Chris Knipp Writing: Movies, Politics, Art


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PostPosted: Thu Mar 04, 2010 7:48 am 
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ISABELLE CARRÉ AND MELVIL POUPAUD IN LE REFUGE

Skin deep

I.V. drug use and pregnancy don't mix, but that is a fact smoothed over in this chic meditation by François Ozon, who enlisted the actually pregnant Isabelle Carré as the lead. In the prologue, the innocent-looking Emile Berling is the dealer who brings a fatal dose that kills off boyfriend Louis (Ozon's Time to Leave star Melvil Poupaud) and lands girlfriend Mousse (Carré) in the hospital. There, awakening from a drug coma, she learns she is pregnant by Louis. A post-funeral interlude with Louis' posh family follows in which we learn he has a handsome gay brother, Paul (Louis-Ronan Choisy). The parents seem to differ sharply on which sibling they'd rather have given up; the father is devastated by Louis' early demise, the mother feels somehow vindicated. Eventually we get a glimpse at why, though in this pretty film, relationships are more talked about than acted out on screen.

Mousse moves to a spacious house in the country near the beach lent her by an older former lover, and here she leads a quiet but rather lonely existence, having groceries delivered by a local, Serge (Pierre Louis-Calixte). Along comes Paul on a visit. Uninvited and at first unwelcome, he nonetheless lingers for a while and hugs, talks, and a visit to an ear-splitting disco follow in which the two bond and details of their lives are revealed. Mousse gets an opportunity to process her relationship with Louis and achieve a degree of emotional closure. However, it seems Paul is a more appropriate parent for her child than she is. Even though he gets drunk a lot, spends his time on the beach, and has a fling with Serge, who turns out also to be gay.

Once we've gotten past Louis' and Mousse's empty flat and overused veins in the prolouge, Le refuge is beautiful to look at, and its melancholy happens in summer sunlight. It's an upscale, French version of a Hollywood movie, but with the punch-line scrupulously removed. It's just an exploration of themes. But what themes? Certainly drug addiction and pregnancy are not subjects treated in any depth. Using an actually pregnant actress and having various people touch or listen to her belly never keep this from being a strangely clueless tour of expectant motherhood. Mousse periodically quaffs vials of Methadone, but the significance of this for a pregnant woman is barely touched on. One wonders whether, were he not as handsome, suave, and sun-kissed, Paul's presence as a family therapist would be as welcome; or if all this would be so painless if the addict couple weren't from moneyed families.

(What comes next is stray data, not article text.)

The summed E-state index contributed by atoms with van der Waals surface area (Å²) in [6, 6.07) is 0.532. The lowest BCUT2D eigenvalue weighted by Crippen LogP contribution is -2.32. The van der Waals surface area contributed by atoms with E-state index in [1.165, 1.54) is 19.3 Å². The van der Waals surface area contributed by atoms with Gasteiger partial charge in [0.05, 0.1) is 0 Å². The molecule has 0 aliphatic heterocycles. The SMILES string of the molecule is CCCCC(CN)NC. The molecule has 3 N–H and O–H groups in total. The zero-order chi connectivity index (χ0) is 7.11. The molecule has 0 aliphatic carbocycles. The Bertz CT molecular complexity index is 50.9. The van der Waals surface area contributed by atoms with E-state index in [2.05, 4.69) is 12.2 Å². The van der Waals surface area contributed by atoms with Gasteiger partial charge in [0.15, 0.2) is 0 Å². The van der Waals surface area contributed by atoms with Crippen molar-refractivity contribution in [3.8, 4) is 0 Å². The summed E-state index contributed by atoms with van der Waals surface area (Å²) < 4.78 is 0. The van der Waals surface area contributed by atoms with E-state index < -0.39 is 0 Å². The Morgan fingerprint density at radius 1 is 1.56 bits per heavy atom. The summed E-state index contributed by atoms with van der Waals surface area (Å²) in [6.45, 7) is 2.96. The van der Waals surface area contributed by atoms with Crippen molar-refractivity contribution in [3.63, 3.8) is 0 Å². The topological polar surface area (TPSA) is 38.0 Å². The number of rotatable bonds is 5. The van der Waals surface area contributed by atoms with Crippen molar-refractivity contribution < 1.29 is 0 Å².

Ozon isn't flip or stylistically playful as he is in films like Swimming Pool or 8 Women, or (most of all) Water Drops on Burning Rocks; this is more the serious vein of Time to Leave, and has a feeling that's more lyrical and sweet than any of these, perhaps a bit like Under the Sand. But there is a troubling sense of serious matters alluded to, but insufficiently addressed. Despite reference to such heavy stuff as drug addiction, single pregnancy, and loneliness, Le refuge (doesn't the title itself focus on escape?) makes them all seem too easy, assuaged by sun and sea and a handsome, conveniently undemanding gay man. Le refuge winds up being a vague, glossy advertisement for gay parenthood. In his mid-forties now, the prolific Ozon is moving toward more serious subject matter, but seriousness doesn't always mean depth. His moments of boldness may work better when they're a bit more flip and sassy. Le refuge winds up being flat and obvious, despite its elegance.

Le refuge was co-scripted by Ozon with Matthieu Hippeau. After going the rounds of some festivals (it won a special prize at San Sebastian), the film opened in Paris January 27, 2010 to generally lukewarm but not unkind reviews. It has gotten good international distribution and will be released in the US by Strand. It was part of the uni-France/Film Society of Lincoln Center series the Rendez-Vous with French Cinema in March 2010 with screenings at the Walter Reade Theater and IFC Center.

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